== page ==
Understanding fish behaviors in response to hypoxia is important to conducting accurate population surveys of Lake Erie’s fish species. The ability of NOAA GLERL’s hypoxia forecast to warn fisheries managers of potential survey bias from these hypoxic events helps to save time, money, and energy that may have otherwise been used to conduct unsuccessful trawling surveys in hypoxic zones.
Richard Kraus, a supervisory research fish biologist with the United States Geological Survey (USGS) Great Lakes Science Center Field Station in Ohio, also uses the experimental hypoxia forecast for his work with Lake Erie’s fisheries. Kraus explains that in Lake Erie, several cold-water fish species rely on finding refuge in colder, deeper waters of the lake – waters that are not impacted by warmer summer air temperatures. However, the presence of hypoxic zones in these deeper waters can impact how much refuge is available for these fish. As hypoxia reduces refuge habitats for cold-water species, chronic effects on growth and reproduction may develop, and in severe circumstances fish kills sometimes occur. The NOAA GLERL Hypoxia Forecast Model is instrumental in predicting where these potential ecosystem impacts could occur, in turn helping fisheries managers determine sustainable catch limits for each fish species in question.
The experimental forecast was also found to be useful to commercial and recreational fishers, who use the forecast to gauge the distribution of yellow perch in relation to hypoxic zones. Fishers can utilize the forecast on a daily basis to determine where to launch their boats, and where to search for aggregations of fish, depending on the hypoxia forecast for that day.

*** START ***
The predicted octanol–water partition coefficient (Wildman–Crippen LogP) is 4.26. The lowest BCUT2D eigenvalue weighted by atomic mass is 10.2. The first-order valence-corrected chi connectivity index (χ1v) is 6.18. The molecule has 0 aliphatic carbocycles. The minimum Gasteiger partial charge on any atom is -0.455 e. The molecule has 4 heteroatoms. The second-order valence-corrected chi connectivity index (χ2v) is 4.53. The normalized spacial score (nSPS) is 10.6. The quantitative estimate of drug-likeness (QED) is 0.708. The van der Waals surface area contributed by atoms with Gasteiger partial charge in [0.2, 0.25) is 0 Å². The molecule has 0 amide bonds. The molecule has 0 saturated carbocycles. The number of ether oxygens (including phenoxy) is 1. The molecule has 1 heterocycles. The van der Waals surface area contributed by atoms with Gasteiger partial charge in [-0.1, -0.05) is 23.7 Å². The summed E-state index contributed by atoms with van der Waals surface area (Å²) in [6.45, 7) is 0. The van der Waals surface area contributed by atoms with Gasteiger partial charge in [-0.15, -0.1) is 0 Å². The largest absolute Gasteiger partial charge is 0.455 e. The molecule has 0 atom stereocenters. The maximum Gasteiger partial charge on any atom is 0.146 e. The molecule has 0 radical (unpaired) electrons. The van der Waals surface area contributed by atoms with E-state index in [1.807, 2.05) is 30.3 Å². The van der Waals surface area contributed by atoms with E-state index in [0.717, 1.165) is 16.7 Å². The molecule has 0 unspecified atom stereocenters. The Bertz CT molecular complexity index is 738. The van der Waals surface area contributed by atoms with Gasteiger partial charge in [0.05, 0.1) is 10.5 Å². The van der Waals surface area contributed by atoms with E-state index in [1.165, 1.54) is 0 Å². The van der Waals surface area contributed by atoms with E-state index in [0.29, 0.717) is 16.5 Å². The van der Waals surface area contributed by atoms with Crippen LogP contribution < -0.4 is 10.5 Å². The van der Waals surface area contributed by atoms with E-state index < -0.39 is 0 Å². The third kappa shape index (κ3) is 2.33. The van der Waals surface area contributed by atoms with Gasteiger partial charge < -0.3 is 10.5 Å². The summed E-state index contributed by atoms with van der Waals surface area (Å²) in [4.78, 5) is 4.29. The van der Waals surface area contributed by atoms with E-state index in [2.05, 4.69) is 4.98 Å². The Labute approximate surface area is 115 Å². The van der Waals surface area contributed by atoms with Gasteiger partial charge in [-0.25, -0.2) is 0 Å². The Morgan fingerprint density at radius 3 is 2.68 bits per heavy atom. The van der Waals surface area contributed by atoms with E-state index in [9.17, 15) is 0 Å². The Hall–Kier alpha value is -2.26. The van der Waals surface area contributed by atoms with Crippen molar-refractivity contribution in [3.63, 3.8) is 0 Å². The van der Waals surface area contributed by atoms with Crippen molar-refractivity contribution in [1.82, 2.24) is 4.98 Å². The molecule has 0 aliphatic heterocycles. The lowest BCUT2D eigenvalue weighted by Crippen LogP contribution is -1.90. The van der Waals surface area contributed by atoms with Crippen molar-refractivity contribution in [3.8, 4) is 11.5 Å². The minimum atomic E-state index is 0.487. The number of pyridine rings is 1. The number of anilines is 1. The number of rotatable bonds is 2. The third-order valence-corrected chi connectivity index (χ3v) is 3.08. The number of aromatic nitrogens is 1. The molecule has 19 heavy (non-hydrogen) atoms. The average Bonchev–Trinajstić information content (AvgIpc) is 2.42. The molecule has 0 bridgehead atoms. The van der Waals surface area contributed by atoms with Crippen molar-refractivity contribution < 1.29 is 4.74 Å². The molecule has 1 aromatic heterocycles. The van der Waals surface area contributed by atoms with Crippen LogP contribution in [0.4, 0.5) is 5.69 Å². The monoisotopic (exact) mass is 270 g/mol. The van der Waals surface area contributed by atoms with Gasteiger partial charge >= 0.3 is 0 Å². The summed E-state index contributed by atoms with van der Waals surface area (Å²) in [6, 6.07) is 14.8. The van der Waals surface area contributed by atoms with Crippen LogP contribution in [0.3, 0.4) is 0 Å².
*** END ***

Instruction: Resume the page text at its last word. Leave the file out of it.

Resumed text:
Plus, it’s not just routine fisheries management and recreation that the Experimental Hypoxia Forecast helps improve. In early September, it helped solve the mystery of a strange, foul smell coming from Lake Erie near Cleveland, Ohio, and fish kills associated with it. These phenomena resulted in many public inquiries regarding suspected gas leaks or pollutant spills. Thanks to the forecast, public officials knew that an upwelling of hypoxic water had recently occurred, likely carrying sulfur and nitrogen compounds that caused the stench, and were able to quickly eliminate other possible causes.
Half a decade in the making
Since it began in 2017, this NOAA project has grown into much more than just a computer model. The Experimental Lake Erie Hypoxia Forecast model was developed as a five-year project (2017-2021) with funding from NOAA’s Coastal Hypoxia Research Program, and is an extension of the Lake Erie Operational Forecasting System at NOAA’s Center for Operational Oceanographic Products and Services. Co-led by NOAA GLERL research scientists Drs. Mark Rowe and Craig Stow, and CIGLR’s Dr. Casey Godwin, project scientists provide an email update to public water systems, fisheries managers, and other stakeholders ahead of likely hypoxic events that contains links to the experimental forecast website and other useful NOAA webpages.
Partners on this project include Ohio public water systems (including the cities of Cleveland and Avon Lake), NOAA’s National Ocean Service, and the Great Lakes Observing System. Special thanks to Devin Gill from the Cooperative Institute for Great Lakes Research for contributing stakeholder interview findings for this article.